May 28, 2024

Spanish pets must be offered alternatives to euthanasia

In a significant development for animal welfare in Spain, legislation aimed at curbing the mistreatment and abandonment of animals officially took effect last month, as reported by Reuters. Recent figures from the Affinity Foundation, show that in 2022, more than 288,000 dogs and cats were abandoned in Spain, underscoring a pressing need for legislation.

The law prohibits the sale of dogs, cats, and ferrets in pet stores, bans electronic or punitive dog collars, and orders owners to spay their cats unless they possess a breeding permit.

There are exceptions, particularly for hunting dogs and other working animals involved in activities such as bullfighting. This irritates the government’s coalition partner, Podemos, which has accused the ruling Socialists of catering to the influential hunting lobby.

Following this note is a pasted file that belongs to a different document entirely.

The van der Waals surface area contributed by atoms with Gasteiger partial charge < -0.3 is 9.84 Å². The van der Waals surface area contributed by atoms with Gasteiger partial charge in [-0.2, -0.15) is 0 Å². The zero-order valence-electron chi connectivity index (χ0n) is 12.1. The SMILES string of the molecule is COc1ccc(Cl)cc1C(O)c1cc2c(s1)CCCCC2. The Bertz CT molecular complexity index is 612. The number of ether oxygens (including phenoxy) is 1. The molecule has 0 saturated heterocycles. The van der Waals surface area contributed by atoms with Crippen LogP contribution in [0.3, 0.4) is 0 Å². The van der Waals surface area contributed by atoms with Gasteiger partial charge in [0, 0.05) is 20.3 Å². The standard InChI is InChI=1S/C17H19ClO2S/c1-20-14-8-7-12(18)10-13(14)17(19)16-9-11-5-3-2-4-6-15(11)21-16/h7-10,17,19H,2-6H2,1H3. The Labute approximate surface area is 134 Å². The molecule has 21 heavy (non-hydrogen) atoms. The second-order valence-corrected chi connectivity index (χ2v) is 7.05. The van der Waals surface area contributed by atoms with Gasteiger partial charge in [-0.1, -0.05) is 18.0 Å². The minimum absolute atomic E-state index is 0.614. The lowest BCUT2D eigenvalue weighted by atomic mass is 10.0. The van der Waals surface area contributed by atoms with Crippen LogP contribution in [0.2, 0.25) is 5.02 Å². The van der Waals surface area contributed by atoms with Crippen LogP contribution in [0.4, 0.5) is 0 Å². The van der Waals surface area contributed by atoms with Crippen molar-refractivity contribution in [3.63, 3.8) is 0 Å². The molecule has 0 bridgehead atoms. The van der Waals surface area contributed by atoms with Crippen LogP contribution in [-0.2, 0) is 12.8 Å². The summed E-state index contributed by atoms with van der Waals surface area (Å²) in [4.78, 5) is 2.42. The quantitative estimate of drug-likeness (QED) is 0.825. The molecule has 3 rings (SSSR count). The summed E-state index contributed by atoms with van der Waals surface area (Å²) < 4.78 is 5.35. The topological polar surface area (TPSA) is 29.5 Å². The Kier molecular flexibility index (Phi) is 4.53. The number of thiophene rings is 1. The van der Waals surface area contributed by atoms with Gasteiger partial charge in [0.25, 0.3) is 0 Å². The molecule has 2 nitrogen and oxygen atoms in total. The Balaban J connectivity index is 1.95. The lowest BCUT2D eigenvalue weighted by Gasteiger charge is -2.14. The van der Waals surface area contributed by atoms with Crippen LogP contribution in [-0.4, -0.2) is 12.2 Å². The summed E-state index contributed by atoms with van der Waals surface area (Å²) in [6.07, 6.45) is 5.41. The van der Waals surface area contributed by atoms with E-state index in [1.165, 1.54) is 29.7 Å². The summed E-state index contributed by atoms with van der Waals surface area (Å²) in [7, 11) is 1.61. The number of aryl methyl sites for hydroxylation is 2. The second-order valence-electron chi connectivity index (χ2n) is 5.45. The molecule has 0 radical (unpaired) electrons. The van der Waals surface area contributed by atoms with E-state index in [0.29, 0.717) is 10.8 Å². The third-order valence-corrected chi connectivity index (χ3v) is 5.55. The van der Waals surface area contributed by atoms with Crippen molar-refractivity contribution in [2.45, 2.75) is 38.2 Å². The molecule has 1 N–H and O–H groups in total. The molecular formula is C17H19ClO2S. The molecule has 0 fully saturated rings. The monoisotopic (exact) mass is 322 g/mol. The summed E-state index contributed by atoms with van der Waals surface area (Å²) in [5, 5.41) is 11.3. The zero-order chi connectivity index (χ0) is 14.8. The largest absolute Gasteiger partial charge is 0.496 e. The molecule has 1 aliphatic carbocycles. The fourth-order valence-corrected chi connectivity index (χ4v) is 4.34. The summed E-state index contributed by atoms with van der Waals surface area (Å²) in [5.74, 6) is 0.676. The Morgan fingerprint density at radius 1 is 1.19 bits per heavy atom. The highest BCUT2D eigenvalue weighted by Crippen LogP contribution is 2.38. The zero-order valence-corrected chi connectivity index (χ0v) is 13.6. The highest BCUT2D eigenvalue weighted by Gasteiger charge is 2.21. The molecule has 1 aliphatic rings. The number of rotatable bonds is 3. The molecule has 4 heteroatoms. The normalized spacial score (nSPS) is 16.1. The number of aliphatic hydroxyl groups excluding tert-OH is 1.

The animal cruelty law is vague about how euthanasia should be applied to pets. This could hinder veterinarians and pet owners from making the humane decision to euthanize sick animals when palliative care options exist.

Under the new law, veterinarians must offer alternative treatments such as dialysis or the installation of pacemakers as alternatives to euthanasia. Fernandez pointed out that not all pet owners may have the means to afford these advanced treatments.

Spain legalised euthanasia for humans in 2021. Doctors are not obliged to offer additional treatment or palliative care for them.

Maria Luisa Fernandez, the director of small animals at the Spanish Veterinary Association, hailed this legislation as a pivotal milestone in Spain’s legal framework. She went on to describe it as one of the most ambitious pieces of legislation in Europe aimed at safeguarding animal rights.

However, Fernandez suggested that a phased approach, especially concerning euthanasia provisions, might have been more effective in addressing the complex realities of animal welfare in Spain.